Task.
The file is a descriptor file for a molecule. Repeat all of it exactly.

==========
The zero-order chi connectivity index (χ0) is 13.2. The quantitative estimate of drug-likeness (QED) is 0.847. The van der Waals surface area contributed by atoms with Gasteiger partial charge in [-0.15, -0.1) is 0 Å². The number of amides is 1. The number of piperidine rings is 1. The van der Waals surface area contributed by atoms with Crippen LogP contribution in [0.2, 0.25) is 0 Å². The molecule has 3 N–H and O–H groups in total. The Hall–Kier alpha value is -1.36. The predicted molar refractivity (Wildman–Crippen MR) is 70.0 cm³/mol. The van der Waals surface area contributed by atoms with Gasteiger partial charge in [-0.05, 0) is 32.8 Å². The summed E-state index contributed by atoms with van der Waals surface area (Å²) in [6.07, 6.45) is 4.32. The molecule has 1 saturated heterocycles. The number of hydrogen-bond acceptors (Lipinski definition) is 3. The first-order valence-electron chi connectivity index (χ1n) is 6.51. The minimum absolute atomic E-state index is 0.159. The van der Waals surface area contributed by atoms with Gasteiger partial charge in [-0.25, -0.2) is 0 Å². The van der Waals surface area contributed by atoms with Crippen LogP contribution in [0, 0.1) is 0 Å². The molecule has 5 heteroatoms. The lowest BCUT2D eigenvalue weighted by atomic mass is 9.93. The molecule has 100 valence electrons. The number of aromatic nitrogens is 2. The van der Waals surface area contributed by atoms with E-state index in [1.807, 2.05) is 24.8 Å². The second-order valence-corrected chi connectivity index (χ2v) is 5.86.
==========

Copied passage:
The zero-order chi connectivity index (χ0) is 13.2. The quantitative estimate of drug-likeness (QED) is 0.847. The van der Waals surface area contributed by atoms with Gasteiger partial charge in [-0.15, -0.1) is 0 Å². The number of amides is 1. The number of piperidine rings is 1. The van der Waals surface area contributed by atoms with Crippen LogP contribution in [0.2, 0.25) is 0 Å². The molecule has 3 N–H and O–H groups in total. The Hall–Kier alpha value is -1.36. The predicted molar refractivity (Wildman–Crippen MR) is 70.0 cm³/mol. The van der Waals surface area contributed by atoms with Gasteiger partial charge in [-0.05, 0) is 32.8 Å². The summed E-state index contributed by atoms with van der Waals surface area (Å²) in [6.07, 6.45) is 4.32. The molecule has 1 saturated heterocycles. The number of hydrogen-bond acceptors (Lipinski definition) is 3. The first-order valence-electron chi connectivity index (χ1n) is 6.51. The minimum absolute atomic E-state index is 0.159. The van der Waals surface area contributed by atoms with Gasteiger partial charge in [-0.25, -0.2) is 0 Å². The van der Waals surface area contributed by atoms with Crippen LogP contribution in [0, 0.1) is 0 Å². The molecule has 5 heteroatoms. The lowest BCUT2D eigenvalue weighted by atomic mass is 9.93. The molecule has 100 valence electrons. The number of aromatic nitrogens is 2. The van der Waals surface area contributed by atoms with E-state index in [1.807, 2.05) is 24.8 Å². The second-order valence-corrected chi connectivity index (χ2v) is 5.86.